The Humidifier Solenoid Valve – A Common Frustration
J. Paige Freeland; Marketing Manager, General Filters, Inc.
A common frustration among homeowners who installed and use a whole house humidifier in their HVAC system is a malfunctioning solenoid valve.
A solenoid valve is a control unit that uses electricity to automate the opening and closing of an orifice in the valve body, allowing, preventing, or redirecting the flow of water, gas, or other medium. It is made up of three main parts: the solenoid body, the electromagnetically inductive coil, and internal components (stem, plunger, and spring).
Solenoid valves are used in washing machines, dishwashers, ice makers, refrigerators, vending machines, sprinklers, and many other systems requiring water flow. As such, whole-house humidifiers utilize a solenoid valve to control the amount of water flowing to the humidifier; specifically, an electromagnetic two-way (with 2 ports; inlet and outlet) solenoid valve.
Why do they fail? Can they be cleaned? Or do they need to be replaced?
There are several reasons a solenoid valve may stop working properly.
- The most common reason solenoid valves fail is that dirt or other contaminants become lodged in the valve seat, preventing the solenoid from opening or closing properly.
Solution: A simple cleaning may be all that is needed.
- Improper voltages, electrical malfunction, or loss of power can also cause:
- Improper opening or closing.
- Burnt-out coils.
- Freezing in the open, closed or partially-opened position it was last operating in.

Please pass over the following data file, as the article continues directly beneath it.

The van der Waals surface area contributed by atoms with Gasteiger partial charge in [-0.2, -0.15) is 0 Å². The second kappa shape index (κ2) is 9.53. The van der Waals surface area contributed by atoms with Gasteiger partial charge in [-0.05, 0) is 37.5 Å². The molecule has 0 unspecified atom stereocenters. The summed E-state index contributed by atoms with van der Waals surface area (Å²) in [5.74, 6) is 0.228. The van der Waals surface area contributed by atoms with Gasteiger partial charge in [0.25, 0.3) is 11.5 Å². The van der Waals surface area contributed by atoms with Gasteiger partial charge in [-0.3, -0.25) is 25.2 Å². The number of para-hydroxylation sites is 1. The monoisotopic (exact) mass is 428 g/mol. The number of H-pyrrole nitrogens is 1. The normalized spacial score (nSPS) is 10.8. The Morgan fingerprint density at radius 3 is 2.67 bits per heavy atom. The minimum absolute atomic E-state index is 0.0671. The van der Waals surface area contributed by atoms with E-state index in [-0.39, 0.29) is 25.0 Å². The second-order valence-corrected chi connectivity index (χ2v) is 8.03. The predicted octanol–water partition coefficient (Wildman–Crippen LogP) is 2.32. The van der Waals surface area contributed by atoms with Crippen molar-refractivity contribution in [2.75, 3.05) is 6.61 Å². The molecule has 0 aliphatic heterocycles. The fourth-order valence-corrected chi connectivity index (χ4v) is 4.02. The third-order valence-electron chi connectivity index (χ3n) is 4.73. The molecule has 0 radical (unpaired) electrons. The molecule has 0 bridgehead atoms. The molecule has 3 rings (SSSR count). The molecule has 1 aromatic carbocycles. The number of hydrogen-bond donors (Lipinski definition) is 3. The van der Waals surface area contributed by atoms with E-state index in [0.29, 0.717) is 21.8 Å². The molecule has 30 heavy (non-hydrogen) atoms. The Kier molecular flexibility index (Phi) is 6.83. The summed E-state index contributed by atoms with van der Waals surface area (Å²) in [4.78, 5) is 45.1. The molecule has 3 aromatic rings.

Solution: Check that the manufacturer-recommended voltage to the humidifier and valve are correct.
- Excessive fluid pressure differentials between the inlet and outlet sides of a valve can cause internal valve components to buzz or clack during operation.
Solution: Check fluid pressure and make adjustments as necessary.
- A leaky valve usually means that the solenoid is stuck open or partially open. This can be caused by a number of issues, but inevitably creates leakage of liquid. Causes included degraded O-rings, a plunger valve that does not close completely, cracks in the plunger valve seat, or internal dirt particle build up.
Solution: The solenoid valve needs to be replaced.
Clean vs. replace
When debris collects in the valve seat of the solenoid valve body, it can simply be cleaned and returned to the humidifier. Corrosion can be removed by soaking in vinegar and water. As with any mechanical apparatus, proper and proactive maintenance and care of a solenoid valve can extend product life and ensure predictable operation. On average, a solenoid valve should last between 1 and 3 years.
Does water supply matter?
It can, yes. Water with high sediment levels can clog a solenoid valve more quickly; however, installing a filter in the water supply line prior to the solenoid valve will reduce the number of particles reaching the valve.
Where there’s water, there’s maintenance; whether you have a decorative fountain, a bathtub with jets, a faucet aerator, or a humidifier.
Your humidifier provides a valuable service in providing healthier indoor air quality. Maintaining it will ensure it will do so for years to come.